In the context of international cooperation, the development needs of countries along the Belt and Road come not only from the construction of major infrastructure projects, but also from the need to address climate issues. It is estimated that in order to meet the Paris Agreement’s goal of a global temperature increase of no more than 2 degrees Celsius, the Belt and Road countries will need US$11.8 trillion in green investment by 2030. (vi)

Chinese enterprises finance climate change projects along the Belt and Road mainly through debt, but they still face many difficulties. The high cost of foreign currency lending from Chinese banks, the stringent loan requirements, the short financing period and the necessary insurance requirements all make it more difficult for Chinese enterprises to obtain financing. On the one hand, Chinese enterprises do not have convenient debt financing channel; on the other hand, mortgaged property takes up a large amount of company assets, which also affects the enterprises’ subsequent financing.

3. Recommendations for investors of climate change projects along the Belt and Road Initiative

1. Scaling up investments in clean energy

In the process of investment in climate change projects in BRI countries, local ecological conditions should be fully taken into account at the initial stage, and priority should be given to developing projects with high income stability and environmental benefits. BRI are abundant in renewable energy resources and have large potential for development. Investment in clean energy along the Belt and Road should be scaled up to give full play to the huge energy advantages of these countries, which can ensure the projects’ climate effect and also solve the problem of insufficient energy supply in the countries along the routes. It is suggested that Chinese enterprises make use of their technological advantages to help the countries develop renewable energy power generation projects, which are currently still difficult for these countries to complete.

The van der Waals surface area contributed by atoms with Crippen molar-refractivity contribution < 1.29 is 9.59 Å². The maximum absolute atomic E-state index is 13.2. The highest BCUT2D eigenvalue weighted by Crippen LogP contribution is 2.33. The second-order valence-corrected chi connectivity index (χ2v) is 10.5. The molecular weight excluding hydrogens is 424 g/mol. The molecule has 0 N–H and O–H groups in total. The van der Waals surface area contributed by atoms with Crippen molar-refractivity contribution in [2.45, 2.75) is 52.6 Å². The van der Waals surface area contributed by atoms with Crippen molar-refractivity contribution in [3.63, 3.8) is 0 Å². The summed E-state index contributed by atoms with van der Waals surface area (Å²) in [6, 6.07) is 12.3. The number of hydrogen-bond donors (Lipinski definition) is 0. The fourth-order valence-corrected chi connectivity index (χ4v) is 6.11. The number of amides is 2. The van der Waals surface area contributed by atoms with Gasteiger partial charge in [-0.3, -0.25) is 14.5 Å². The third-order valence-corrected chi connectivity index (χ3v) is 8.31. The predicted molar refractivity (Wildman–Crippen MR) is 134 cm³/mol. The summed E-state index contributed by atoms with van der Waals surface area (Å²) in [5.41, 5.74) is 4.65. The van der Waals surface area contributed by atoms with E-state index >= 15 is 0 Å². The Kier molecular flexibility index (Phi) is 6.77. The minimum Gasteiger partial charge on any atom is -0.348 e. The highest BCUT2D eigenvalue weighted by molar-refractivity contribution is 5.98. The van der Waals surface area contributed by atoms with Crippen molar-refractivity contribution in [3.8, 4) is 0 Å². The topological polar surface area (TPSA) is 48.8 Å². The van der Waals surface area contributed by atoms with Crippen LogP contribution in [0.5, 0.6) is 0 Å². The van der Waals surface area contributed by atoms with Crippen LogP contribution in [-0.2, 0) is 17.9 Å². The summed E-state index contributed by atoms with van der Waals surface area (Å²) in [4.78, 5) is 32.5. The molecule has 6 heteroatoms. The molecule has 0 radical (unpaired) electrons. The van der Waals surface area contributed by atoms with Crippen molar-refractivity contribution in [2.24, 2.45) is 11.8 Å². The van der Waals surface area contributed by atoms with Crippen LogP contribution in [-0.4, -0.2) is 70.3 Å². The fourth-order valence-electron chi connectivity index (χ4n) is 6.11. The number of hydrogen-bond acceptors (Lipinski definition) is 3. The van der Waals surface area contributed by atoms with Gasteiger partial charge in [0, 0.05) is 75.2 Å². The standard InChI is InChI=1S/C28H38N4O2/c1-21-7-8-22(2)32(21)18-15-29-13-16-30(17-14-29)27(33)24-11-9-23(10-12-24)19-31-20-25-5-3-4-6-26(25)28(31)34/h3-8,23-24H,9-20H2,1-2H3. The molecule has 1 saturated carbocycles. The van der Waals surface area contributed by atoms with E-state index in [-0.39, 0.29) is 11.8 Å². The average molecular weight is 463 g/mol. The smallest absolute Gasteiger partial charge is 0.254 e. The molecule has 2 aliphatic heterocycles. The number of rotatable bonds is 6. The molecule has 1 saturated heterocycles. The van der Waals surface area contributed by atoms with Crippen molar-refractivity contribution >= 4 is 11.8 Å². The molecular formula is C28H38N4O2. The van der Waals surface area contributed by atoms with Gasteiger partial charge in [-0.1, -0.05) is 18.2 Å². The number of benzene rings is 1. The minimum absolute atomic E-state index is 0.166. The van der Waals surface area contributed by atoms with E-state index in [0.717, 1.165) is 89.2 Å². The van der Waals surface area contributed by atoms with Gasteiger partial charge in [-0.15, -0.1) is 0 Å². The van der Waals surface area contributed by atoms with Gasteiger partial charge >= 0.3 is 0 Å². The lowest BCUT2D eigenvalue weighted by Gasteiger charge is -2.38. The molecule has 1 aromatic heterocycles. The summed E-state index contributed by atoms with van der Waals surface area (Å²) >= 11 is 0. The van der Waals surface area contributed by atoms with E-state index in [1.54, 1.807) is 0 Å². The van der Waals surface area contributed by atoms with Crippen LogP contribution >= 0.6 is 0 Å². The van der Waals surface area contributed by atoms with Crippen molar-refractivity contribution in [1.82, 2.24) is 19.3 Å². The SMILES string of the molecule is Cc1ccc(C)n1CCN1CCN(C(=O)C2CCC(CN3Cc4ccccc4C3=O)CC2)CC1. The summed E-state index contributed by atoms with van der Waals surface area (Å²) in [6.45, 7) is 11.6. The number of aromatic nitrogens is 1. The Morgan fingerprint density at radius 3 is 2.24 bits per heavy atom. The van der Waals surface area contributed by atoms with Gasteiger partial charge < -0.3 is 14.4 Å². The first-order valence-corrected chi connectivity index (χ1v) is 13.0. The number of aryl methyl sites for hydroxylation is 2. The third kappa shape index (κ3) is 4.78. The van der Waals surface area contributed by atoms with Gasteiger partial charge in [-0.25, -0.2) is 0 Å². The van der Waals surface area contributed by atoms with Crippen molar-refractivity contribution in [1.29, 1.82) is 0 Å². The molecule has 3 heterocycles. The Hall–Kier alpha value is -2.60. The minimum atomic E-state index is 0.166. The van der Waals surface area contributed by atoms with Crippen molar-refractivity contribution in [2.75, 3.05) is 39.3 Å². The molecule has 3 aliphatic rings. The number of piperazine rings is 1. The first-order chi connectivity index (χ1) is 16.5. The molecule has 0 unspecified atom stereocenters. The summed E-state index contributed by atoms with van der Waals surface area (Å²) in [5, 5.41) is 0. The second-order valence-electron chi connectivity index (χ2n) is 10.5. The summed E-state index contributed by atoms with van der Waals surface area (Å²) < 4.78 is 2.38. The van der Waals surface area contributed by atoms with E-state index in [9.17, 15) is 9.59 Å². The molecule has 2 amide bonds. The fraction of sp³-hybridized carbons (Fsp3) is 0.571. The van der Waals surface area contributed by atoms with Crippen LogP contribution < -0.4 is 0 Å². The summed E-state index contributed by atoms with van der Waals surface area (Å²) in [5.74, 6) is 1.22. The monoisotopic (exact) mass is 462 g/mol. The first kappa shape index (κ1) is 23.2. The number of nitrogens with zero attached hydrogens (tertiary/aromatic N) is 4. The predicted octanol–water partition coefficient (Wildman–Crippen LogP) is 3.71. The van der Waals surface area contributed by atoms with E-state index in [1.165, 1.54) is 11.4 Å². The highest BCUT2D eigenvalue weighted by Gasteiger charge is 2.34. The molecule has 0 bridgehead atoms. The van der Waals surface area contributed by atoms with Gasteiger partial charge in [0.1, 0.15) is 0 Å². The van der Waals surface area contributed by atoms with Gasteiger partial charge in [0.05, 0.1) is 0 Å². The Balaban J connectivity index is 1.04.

2. Improve investment risk assessment and protection mechanisms

Chinese enterprises should develop different investment and financing strategies according to the characteristics of different BRI and improve the risk assessment mechanism in advance of the investment to protect the legitimate rights and interests of Chinese enterprises and mitigate risks during the process. For projects that have already encountered interest disputes, it is recommended to make flexible use of consular protection, overseas security and other dispute resolution tools such as international arbitration, international commercial courts and relevant international treaties, to protect the legitimate interests of Chinese enterprises. It is suggested that a protection mechanism should be gradually established for climate investment and financing along the Belt and Road, to provide effective protection for relevant activities.

3. Diversify access to debt financing